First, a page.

Apple has sued Samsung for patent infringement, claiming that Samsung’s Galaxy devices rip off patented Apple technology and design. We all know how this will likely end up: Samsung will dust off a half dozen of its own patents and countersue, money may or may not change hands, and the whole thing will be over before it started. Aggressive defense of IP is nothing new. What’s much more interesting is the dangerously interdependent relationship between Apple and Samsung that’s developed over the last six years.
The Apple-Samsung partnership heated up in 2005, when news of a huge NAND flash memory deal surfaced before we met the first iPod nano. Back then, nobody realized exactly what Apple was up to. In retrospect, though, it’s obvious why Apple was locking up flash reserves: to sell not just a lot of nanos and shuffles, but a lot of iPhones.
A lot has changed since 2005. iOS has gone from a rumor to more than two-thirds of quarterly revenue. Android has emerged as its biggest rival, with Samsung as a prominent OEM. One of Apple’s biggest suppliers is in bed with Google — big time — and Apple can’t be happy about that.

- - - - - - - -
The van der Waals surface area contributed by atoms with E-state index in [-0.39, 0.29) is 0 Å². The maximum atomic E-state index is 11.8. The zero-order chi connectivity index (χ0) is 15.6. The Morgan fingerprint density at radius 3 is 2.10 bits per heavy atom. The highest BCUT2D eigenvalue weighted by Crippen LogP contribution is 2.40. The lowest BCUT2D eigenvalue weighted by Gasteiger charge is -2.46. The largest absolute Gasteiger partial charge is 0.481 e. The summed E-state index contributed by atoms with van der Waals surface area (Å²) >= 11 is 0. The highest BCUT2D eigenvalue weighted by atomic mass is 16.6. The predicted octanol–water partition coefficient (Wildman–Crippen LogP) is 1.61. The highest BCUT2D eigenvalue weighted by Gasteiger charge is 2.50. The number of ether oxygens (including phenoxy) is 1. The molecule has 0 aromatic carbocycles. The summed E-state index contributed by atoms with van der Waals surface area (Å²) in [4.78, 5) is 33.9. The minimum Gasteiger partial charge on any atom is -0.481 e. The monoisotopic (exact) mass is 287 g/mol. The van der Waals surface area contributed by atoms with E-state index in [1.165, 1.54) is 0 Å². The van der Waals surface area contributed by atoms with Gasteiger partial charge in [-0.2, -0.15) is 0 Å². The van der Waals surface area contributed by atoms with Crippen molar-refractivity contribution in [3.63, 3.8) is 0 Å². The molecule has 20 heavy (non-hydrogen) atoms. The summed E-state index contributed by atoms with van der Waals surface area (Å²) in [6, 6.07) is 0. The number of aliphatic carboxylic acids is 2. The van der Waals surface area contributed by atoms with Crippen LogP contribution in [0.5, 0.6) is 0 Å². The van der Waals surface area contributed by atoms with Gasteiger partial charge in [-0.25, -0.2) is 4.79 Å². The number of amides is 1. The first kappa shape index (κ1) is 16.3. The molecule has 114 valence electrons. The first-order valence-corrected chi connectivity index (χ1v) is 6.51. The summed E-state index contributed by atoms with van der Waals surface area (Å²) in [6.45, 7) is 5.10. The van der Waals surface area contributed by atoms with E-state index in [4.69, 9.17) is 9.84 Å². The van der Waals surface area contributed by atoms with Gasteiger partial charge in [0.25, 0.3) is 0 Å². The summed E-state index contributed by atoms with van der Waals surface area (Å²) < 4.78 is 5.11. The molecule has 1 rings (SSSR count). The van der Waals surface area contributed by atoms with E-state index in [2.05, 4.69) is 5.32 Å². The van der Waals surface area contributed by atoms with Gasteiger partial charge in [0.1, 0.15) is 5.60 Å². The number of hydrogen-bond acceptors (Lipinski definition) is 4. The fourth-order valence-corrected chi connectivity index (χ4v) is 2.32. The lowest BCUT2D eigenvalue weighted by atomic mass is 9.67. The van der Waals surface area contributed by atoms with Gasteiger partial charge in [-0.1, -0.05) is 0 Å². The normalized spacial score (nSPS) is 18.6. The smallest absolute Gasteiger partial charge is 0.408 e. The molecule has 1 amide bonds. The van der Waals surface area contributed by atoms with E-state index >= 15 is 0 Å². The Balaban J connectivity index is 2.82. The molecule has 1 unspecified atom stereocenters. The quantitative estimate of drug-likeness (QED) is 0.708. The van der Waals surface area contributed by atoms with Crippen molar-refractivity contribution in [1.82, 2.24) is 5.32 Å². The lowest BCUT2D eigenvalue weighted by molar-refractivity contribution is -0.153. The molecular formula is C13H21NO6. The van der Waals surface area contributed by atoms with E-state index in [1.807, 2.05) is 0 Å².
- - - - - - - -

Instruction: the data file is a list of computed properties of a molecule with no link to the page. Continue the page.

It’s easy to look at Microsoft Office or Maps.app and say that Apple has cooperated with rivals before, but this is different. Apple gives Samsung a lot of money. More big orders are pending, and multiple product lines are now involved. It’s one thing to work with a competitor; it’s something else entirely to finance one.
Why not just walk, then? Because severing all ties would be bad business. The Samsung partnership is established and lucrative. You don’t just throw that away without at least trying to leverage it first.
Does Apple have leverage, though? Memory and displays are certainly easier to find in 2011 than they were in 2005; the hot commodity of late seems to be touch panels. At the same time, Android activations are off the charts, and Samsung has had customers waiting in line for its chips more than once. It’s hard to say who needs who more at this point.
Maybe Apple is flexing its muscles. Maybe Samsung has told Apple it would rather sell at a premium to hungry Android makers, or build its own devices, than maintain Apple’s likely-steep volume discounts. Either way, this lawsuit feels like the latest move in an escalating game of chicken between both companies.